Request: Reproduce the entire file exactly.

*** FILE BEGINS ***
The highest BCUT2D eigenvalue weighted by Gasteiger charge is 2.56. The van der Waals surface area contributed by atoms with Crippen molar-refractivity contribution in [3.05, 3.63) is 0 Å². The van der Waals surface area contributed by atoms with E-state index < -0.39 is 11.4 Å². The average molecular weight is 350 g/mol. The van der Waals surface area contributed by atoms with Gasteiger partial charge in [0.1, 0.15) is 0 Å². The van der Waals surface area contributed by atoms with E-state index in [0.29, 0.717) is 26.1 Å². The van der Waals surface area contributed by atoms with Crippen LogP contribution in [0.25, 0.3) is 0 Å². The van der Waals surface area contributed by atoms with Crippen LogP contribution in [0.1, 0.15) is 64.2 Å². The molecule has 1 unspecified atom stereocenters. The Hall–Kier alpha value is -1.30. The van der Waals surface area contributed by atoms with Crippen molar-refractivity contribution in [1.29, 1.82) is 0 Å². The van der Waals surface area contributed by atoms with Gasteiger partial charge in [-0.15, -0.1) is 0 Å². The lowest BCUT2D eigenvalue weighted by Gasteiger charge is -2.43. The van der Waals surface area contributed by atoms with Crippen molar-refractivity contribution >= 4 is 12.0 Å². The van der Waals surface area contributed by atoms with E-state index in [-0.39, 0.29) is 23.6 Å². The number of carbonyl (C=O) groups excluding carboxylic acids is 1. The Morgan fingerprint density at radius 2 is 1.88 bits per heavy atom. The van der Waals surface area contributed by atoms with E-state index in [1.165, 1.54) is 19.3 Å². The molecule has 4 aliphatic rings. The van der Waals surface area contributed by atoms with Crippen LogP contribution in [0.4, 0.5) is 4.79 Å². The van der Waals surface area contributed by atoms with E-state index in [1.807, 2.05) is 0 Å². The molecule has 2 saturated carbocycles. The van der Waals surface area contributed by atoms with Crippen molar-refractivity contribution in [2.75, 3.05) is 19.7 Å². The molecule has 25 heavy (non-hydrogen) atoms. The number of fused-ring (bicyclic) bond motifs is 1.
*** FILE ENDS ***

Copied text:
The highest BCUT2D eigenvalue weighted by Gasteiger charge is 2.56. The van der Waals surface area contributed by atoms with Crippen molar-refractivity contribution in [3.05, 3.63) is 0 Å². The van der Waals surface area contributed by atoms with E-state index < -0.39 is 11.4 Å². The average molecular weight is 350 g/mol. The van der Waals surface area contributed by atoms with Gasteiger partial charge in [0.1, 0.15) is 0 Å². The van der Waals surface area contributed by atoms with E-state index in [0.29, 0.717) is 26.1 Å². The van der Waals surface area contributed by atoms with Crippen LogP contribution in [0.25, 0.3) is 0 Å². The van der Waals surface area contributed by atoms with Crippen LogP contribution in [0.1, 0.15) is 64.2 Å². The molecule has 1 unspecified atom stereocenters. The Hall–Kier alpha value is -1.30. The van der Waals surface area contributed by atoms with Crippen molar-refractivity contribution in [1.29, 1.82) is 0 Å². The van der Waals surface area contributed by atoms with Gasteiger partial charge in [-0.15, -0.1) is 0 Å². The lowest BCUT2D eigenvalue weighted by Gasteiger charge is -2.43. The van der Waals surface area contributed by atoms with Crippen molar-refractivity contribution >= 4 is 12.0 Å². The van der Waals surface area contributed by atoms with E-state index in [-0.39, 0.29) is 23.6 Å². The number of carbonyl (C=O) groups excluding carboxylic acids is 1. The Morgan fingerprint density at radius 2 is 1.88 bits per heavy atom. The van der Waals surface area contributed by atoms with E-state index in [1.165, 1.54) is 19.3 Å². The molecule has 4 aliphatic rings. The van der Waals surface area contributed by atoms with Crippen LogP contribution in [0.4, 0.5) is 4.79 Å². The van der Waals surface area contributed by atoms with E-state index in [1.807, 2.05) is 0 Å². The molecule has 2 saturated carbocycles. The van der Waals surface area contributed by atoms with Crippen molar-refractivity contribution in [2.75, 3.05) is 19.7 Å². The molecule has 25 heavy (non-hydrogen) atoms. The number of fused-ring (bicyclic) bond motifs is 1.